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Apple picks up patent for steer-by-wire vehicle suspension system

The patent was originally filed two years ago, so it might not end up being used.

Who doesn't love a little suspension geometry with their morning coffee?

US Patent and Trademark Office

Apple's Project Titan, the codename for its vehicular efforts, has changed wildly in scope over the last few years, and it's generally unclear what the company hopes to do now in the automotive industry. Nevertheless, it's still receiving patents, and it was recently granted one for a system that, depending on the project's current direction, may never see the light of day.

Apple was granted a patent this week for a "Suspension architecture for [a] steer-by-wire vehicle," as first noted by the aptly named Patently Apple. At its simplest, it's basically a layout for a suspension system that comes connected to a vehicle packing a steer-by-wire system, which does not use physical linkages to translate steering-wheel motion into turning. In this case, it's likely engineered for use in an autonomous vehicle.

It's a difficult patent to read without an engineering degree, but the gist of the patent lies within a few key parts of the suspension layout, which Apple believes could improve upon suspensions used in modern human-driven vehicles. As MotorAuthority points out, the arrangement of the suspension and steering result in a zero-degree caster inclination angle, which would all but eliminate the tendency of a steering wheel to return to center while turning. Nixing this self-centering predisposition could, according to the patent, reduce rolling resistance and improve tire wear. It also has the side effect of eliminating steering feel, but AV software doesn't really care about that kind of ancillary stuff.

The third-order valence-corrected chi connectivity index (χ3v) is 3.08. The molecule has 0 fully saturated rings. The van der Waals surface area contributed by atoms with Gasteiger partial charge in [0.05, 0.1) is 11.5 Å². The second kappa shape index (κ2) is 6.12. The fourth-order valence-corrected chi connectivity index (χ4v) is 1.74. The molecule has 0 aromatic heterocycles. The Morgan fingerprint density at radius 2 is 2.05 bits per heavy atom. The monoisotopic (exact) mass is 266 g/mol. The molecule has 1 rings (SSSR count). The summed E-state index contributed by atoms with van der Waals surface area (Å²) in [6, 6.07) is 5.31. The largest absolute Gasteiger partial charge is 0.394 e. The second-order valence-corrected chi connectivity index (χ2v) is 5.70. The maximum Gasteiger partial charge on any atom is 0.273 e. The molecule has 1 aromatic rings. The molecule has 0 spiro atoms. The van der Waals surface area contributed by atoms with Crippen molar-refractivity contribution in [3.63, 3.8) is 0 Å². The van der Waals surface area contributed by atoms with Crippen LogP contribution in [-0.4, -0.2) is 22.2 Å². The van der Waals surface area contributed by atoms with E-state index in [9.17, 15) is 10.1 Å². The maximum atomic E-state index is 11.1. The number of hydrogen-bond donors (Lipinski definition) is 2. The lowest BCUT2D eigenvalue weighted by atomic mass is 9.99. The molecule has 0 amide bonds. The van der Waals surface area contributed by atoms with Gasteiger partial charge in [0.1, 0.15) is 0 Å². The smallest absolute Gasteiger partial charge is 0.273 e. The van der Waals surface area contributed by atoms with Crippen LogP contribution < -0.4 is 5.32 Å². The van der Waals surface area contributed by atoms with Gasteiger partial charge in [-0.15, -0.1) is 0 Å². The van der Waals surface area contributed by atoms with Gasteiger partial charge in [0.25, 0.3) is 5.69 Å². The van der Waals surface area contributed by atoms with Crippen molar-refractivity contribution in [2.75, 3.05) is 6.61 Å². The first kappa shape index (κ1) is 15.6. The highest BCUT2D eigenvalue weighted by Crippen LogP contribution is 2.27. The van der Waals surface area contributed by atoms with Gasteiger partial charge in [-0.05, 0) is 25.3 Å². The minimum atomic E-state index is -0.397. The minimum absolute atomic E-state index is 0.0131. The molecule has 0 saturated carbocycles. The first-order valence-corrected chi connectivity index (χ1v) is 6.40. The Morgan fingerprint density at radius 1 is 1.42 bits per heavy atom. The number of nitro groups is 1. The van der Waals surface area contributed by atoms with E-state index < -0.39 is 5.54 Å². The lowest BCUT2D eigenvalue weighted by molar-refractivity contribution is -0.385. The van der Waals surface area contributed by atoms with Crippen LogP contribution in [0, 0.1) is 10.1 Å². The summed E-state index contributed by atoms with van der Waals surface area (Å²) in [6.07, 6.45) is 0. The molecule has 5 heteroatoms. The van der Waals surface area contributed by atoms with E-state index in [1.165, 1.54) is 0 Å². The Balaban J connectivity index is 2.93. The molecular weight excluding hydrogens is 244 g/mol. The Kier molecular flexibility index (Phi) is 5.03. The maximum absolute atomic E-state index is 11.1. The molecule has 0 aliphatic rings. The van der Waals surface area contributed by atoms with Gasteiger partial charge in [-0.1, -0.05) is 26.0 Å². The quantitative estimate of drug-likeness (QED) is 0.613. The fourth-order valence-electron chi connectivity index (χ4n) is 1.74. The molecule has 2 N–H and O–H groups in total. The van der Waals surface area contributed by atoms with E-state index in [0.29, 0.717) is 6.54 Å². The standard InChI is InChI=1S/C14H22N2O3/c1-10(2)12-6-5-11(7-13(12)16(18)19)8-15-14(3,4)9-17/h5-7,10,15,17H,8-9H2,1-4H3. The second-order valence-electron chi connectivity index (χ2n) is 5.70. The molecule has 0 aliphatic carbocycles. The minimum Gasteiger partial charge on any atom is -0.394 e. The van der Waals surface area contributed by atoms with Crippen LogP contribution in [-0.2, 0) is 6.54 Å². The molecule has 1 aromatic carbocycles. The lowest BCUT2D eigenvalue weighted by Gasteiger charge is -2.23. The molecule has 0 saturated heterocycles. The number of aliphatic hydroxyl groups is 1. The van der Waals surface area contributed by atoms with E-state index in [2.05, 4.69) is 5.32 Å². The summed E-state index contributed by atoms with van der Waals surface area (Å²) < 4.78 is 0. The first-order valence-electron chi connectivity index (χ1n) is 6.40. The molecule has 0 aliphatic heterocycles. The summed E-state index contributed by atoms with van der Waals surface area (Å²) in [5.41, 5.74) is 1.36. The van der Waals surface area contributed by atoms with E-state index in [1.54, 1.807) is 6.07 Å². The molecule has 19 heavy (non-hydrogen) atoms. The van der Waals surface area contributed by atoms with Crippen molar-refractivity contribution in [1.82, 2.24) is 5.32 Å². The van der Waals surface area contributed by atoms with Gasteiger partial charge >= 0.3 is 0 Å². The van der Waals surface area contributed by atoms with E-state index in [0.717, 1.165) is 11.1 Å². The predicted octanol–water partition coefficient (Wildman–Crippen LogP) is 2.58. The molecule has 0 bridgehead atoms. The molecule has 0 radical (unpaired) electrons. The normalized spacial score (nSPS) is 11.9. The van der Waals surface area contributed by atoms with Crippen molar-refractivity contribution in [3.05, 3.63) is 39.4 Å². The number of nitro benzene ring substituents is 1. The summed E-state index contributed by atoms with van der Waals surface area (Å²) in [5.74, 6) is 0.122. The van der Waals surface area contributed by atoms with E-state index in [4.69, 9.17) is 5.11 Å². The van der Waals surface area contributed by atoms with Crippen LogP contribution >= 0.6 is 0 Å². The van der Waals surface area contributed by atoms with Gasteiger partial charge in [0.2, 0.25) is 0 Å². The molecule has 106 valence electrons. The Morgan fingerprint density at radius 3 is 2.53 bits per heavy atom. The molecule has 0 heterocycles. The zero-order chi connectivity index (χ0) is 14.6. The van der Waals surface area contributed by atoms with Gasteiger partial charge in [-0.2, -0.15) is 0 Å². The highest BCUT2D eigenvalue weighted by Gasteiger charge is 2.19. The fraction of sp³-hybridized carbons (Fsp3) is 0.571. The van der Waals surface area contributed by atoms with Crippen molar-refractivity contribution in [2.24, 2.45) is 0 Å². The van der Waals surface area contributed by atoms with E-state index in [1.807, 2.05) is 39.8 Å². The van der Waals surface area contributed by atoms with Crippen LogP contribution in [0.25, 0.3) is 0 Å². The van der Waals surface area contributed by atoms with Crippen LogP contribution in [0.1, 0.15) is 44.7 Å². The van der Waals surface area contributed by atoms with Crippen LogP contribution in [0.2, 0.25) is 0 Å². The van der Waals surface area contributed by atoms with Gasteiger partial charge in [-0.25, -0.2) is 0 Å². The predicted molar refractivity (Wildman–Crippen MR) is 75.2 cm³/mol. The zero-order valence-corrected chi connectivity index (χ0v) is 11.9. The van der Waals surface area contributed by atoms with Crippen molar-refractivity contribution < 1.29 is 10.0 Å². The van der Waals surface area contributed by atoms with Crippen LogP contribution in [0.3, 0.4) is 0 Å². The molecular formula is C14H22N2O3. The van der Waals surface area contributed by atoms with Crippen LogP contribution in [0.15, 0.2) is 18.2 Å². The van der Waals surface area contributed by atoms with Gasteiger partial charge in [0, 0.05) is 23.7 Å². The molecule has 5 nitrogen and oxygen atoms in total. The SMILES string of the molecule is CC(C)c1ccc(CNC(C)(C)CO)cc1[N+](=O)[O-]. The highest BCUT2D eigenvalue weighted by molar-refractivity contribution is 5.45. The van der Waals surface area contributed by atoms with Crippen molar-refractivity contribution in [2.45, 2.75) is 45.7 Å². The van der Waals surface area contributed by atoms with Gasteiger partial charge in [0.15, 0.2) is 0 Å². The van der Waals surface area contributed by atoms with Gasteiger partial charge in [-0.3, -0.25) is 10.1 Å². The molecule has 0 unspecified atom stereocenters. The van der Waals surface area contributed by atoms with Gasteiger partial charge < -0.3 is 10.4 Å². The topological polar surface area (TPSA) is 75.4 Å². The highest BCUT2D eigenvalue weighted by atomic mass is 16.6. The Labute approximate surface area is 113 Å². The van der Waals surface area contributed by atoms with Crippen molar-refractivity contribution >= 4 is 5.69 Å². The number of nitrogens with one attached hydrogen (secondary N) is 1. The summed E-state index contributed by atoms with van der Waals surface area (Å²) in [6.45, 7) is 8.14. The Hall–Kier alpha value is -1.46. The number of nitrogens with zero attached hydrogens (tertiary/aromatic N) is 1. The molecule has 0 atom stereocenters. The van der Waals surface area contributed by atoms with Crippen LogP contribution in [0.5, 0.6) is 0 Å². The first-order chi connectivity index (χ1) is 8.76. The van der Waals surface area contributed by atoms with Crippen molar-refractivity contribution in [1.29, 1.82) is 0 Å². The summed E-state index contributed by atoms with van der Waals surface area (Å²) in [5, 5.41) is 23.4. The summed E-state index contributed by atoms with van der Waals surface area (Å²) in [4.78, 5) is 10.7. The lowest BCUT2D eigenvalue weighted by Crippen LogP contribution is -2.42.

Apple also notes other benefits in its patent. When discussing the unique suspension and steering setup, the tech giant believes that its solution could allow for smaller or lighter components in both the steering and suspension systems, improving efficiency and packaging.

Like many patents from automakers and other companies, there's no guarantee that what's seen here will ever reach an actual product. Apple has produced several notable automotive patents in the past, including wearables that deactivate while driving, physical connections that allow platooning AVs to share battery power and biometrics that would replace the usual car key.

(Hat tip to MotorAuthority!)